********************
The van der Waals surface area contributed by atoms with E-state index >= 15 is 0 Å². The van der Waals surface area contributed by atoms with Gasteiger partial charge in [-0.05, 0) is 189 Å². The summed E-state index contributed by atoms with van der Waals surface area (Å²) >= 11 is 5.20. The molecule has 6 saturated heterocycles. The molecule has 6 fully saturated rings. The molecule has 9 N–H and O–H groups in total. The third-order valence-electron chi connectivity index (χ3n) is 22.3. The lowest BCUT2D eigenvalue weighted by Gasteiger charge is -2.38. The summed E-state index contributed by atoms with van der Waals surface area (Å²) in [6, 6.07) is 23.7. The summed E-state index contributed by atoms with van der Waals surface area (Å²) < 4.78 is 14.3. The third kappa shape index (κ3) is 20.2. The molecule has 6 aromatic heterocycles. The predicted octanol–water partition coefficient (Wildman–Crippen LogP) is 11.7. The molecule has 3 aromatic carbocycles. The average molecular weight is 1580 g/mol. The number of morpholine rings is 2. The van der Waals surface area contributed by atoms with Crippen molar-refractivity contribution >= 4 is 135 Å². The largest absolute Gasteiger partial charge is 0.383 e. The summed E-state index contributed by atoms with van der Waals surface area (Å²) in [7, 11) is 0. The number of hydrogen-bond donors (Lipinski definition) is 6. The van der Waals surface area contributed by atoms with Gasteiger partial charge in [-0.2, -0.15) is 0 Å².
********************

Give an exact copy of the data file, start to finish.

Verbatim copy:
The van der Waals surface area contributed by atoms with E-state index >= 15 is 0 Å². The van der Waals surface area contributed by atoms with Gasteiger partial charge in [-0.05, 0) is 189 Å². The summed E-state index contributed by atoms with van der Waals surface area (Å²) >= 11 is 5.20. The molecule has 6 saturated heterocycles. The molecule has 6 fully saturated rings. The molecule has 9 N–H and O–H groups in total. The third-order valence-electron chi connectivity index (χ3n) is 22.3. The lowest BCUT2D eigenvalue weighted by Gasteiger charge is -2.38. The summed E-state index contributed by atoms with van der Waals surface area (Å²) in [6, 6.07) is 23.7. The summed E-state index contributed by atoms with van der Waals surface area (Å²) < 4.78 is 14.3. The third kappa shape index (κ3) is 20.2. The molecule has 6 aromatic heterocycles. The predicted octanol–water partition coefficient (Wildman–Crippen LogP) is 11.7. The molecule has 3 aromatic carbocycles. The average molecular weight is 1580 g/mol. The number of morpholine rings is 2. The van der Waals surface area contributed by atoms with Crippen molar-refractivity contribution >= 4 is 135 Å². The largest absolute Gasteiger partial charge is 0.383 e. The summed E-state index contributed by atoms with van der Waals surface area (Å²) in [7, 11) is 0. The number of hydrogen-bond donors (Lipinski definition) is 6. The van der Waals surface area contributed by atoms with Gasteiger partial charge in [-0.2, -0.15) is 0 Å².